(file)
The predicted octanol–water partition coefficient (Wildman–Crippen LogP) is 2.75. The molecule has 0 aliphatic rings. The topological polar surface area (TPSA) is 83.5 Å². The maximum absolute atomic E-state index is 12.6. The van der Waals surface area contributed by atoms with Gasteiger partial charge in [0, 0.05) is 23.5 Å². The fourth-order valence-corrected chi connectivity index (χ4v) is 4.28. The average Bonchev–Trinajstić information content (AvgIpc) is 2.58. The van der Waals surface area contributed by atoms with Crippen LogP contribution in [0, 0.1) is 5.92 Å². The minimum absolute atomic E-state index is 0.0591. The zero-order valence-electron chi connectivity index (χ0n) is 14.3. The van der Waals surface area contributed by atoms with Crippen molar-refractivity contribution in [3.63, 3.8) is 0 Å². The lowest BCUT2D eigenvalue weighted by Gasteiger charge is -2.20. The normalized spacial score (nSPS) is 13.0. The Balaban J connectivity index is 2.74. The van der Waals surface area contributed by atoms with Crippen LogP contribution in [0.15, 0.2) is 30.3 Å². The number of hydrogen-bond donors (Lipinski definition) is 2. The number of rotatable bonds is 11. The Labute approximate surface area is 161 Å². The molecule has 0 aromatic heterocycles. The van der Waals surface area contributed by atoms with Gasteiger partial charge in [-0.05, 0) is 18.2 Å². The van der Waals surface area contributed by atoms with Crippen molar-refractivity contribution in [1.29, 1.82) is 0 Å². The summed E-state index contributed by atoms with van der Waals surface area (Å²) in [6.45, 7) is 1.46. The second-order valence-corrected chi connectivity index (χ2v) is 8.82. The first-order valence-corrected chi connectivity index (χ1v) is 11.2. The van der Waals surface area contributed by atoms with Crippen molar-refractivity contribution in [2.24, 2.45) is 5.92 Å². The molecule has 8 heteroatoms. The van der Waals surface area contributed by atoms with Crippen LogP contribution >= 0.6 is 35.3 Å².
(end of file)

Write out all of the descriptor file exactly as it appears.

The predicted octanol–water partition coefficient (Wildman–Crippen LogP) is 2.75. The molecule has 0 aliphatic rings. The topological polar surface area (TPSA) is 83.5 Å². The maximum absolute atomic E-state index is 12.6. The van der Waals surface area contributed by atoms with Gasteiger partial charge in [0, 0.05) is 23.5 Å². The fourth-order valence-corrected chi connectivity index (χ4v) is 4.28. The average Bonchev–Trinajstić information content (AvgIpc) is 2.58. The van der Waals surface area contributed by atoms with Crippen LogP contribution in [0, 0.1) is 5.92 Å². The minimum absolute atomic E-state index is 0.0591. The zero-order valence-electron chi connectivity index (χ0n) is 14.3. The van der Waals surface area contributed by atoms with Crippen molar-refractivity contribution in [3.63, 3.8) is 0 Å². The lowest BCUT2D eigenvalue weighted by Gasteiger charge is -2.20. The normalized spacial score (nSPS) is 13.0. The Balaban J connectivity index is 2.74. The van der Waals surface area contributed by atoms with Crippen LogP contribution in [0.15, 0.2) is 30.3 Å². The number of hydrogen-bond donors (Lipinski definition) is 2. The number of rotatable bonds is 11. The Labute approximate surface area is 161 Å². The molecule has 0 aromatic heterocycles. The van der Waals surface area contributed by atoms with Gasteiger partial charge in [-0.05, 0) is 18.2 Å². The van der Waals surface area contributed by atoms with Crippen molar-refractivity contribution in [1.29, 1.82) is 0 Å². The summed E-state index contributed by atoms with van der Waals surface area (Å²) in [6.45, 7) is 1.46. The second-order valence-corrected chi connectivity index (χ2v) is 8.82. The first-order valence-corrected chi connectivity index (χ1v) is 11.2. The van der Waals surface area contributed by atoms with Crippen molar-refractivity contribution in [2.24, 2.45) is 5.92 Å². The molecule has 8 heteroatoms. The van der Waals surface area contributed by atoms with Crippen LogP contribution >= 0.6 is 35.3 Å².